Sneelock did the hanging of these. He has become an expert in the hanging of quadrants of anything! Perfectly placed.

Great straight shot of the headboard and the two vintage side pieces. Note the black lamp with the linen shade! And, the plates......perfect! Something that follows the lines of the curved headboard is so much more appealing than the straight angle of a piece of art.

One final view of the room showing the headboard, dresser/bedside table and botanicals.

If you are invited for an overnight stay,I hope you'll enjoy the quiet ambiance and beautiful soothing color while relaxing in this new and stylish guestroom. Ahhhhh. Beauty plus style.

Saturday, February 21, 2009

i'm no martha......

Our church congregation has an annual chili cook off. This year, with my stretched schedule, I volunteered to bring bread. I figured I could make it ahead and put it in the freezer without too much stress. I really enjoy making bread and do it often.

But alas, last night after arriving home rather late from a few errands, I realized that the cook off was Saturday evening and guess who was working at the store all day??! Yes, that would be me. So I made a plan to do it early in the morning. EARLY. 5:00am early.....not my favorite time of day, and really not my favorite time of day considering that I didn't retire until about 2:30am Friday night, or Saturday morning to be correct.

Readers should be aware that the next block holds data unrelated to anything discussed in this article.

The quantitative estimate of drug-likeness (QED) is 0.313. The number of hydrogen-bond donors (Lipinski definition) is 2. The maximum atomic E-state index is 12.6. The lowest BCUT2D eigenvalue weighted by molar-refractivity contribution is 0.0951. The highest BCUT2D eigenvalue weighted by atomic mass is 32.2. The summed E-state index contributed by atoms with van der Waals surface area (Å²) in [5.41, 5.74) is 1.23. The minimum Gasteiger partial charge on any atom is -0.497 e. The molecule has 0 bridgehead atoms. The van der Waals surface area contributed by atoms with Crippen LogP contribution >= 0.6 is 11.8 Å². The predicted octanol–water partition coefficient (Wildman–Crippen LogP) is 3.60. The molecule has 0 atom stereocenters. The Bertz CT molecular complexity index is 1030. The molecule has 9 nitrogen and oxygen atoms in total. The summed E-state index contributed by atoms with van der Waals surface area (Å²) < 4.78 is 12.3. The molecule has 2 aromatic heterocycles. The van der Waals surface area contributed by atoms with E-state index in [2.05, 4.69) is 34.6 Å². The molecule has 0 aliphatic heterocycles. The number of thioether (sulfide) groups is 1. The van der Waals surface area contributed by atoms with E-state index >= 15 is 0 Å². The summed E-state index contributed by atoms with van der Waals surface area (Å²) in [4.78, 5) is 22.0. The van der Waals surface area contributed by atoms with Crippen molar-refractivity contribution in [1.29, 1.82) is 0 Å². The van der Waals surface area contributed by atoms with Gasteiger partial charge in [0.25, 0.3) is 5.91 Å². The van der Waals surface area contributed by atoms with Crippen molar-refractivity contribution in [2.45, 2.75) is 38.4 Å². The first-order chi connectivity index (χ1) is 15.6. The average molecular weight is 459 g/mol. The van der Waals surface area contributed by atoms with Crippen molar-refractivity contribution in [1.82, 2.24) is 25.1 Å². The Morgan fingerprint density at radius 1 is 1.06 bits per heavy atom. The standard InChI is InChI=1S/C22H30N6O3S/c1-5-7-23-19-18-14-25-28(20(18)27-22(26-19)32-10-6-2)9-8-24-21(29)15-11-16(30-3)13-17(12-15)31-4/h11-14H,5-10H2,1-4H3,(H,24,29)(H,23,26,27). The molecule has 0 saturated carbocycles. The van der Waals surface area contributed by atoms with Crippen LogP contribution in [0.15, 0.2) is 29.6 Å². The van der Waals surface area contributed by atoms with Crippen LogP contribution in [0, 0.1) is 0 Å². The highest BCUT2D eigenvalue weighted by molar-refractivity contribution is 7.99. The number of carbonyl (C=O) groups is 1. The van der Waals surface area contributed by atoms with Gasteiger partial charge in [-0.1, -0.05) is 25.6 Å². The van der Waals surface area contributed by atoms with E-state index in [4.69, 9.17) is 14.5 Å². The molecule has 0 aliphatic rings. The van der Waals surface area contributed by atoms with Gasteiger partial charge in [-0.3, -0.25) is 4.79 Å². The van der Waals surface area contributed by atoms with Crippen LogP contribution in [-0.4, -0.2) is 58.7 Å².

I set the alarm for 5:00am and had my ingredients ready to go the night before.

5:00 came rather quickly, but I arose and mixed the dough, kneaded it and set it aside to rise. I took advantage of the early hour to have a nap during the first rising. Everything was looking great and on schedule. I began the daily primping routine during the second rising.

This particular bread is one I have continued success with and it is always a hit at any function, as it is a huge round loaf (hardly a typical loaf)! and will feed about 30 people. It is called Sheepherder's Bread and comes from, you guessed it, Charlotte Jane Hunter Petersen, my darling mother. There are a few tips that ensure a great end result and I thought as I rubbed my tired eyes that early hour of the morning, how great a documentation it would make. As I said, it is one impressive "loaf".

After the dough is kneaded, it is shaped into a smooth round ball and put in a well -oiled dutch oven. It is important to spray the lid heavily as well.

This bread rises for the third time in pan (heavy dutch oven) with the lid in place.

When the dough pushed up the lid about a half an inch, it is ready for the oven. The bread begins the baking process with the lid on for about 12 minutes. This creates a beautiful brown crust.

After 12 minutes, the bread looks like this in the oven, and the lid is ready to come off. It is a bit tricky to take the lid off without deflating the tender dough. (You can see why the lid must be well-oiled. I use Pam.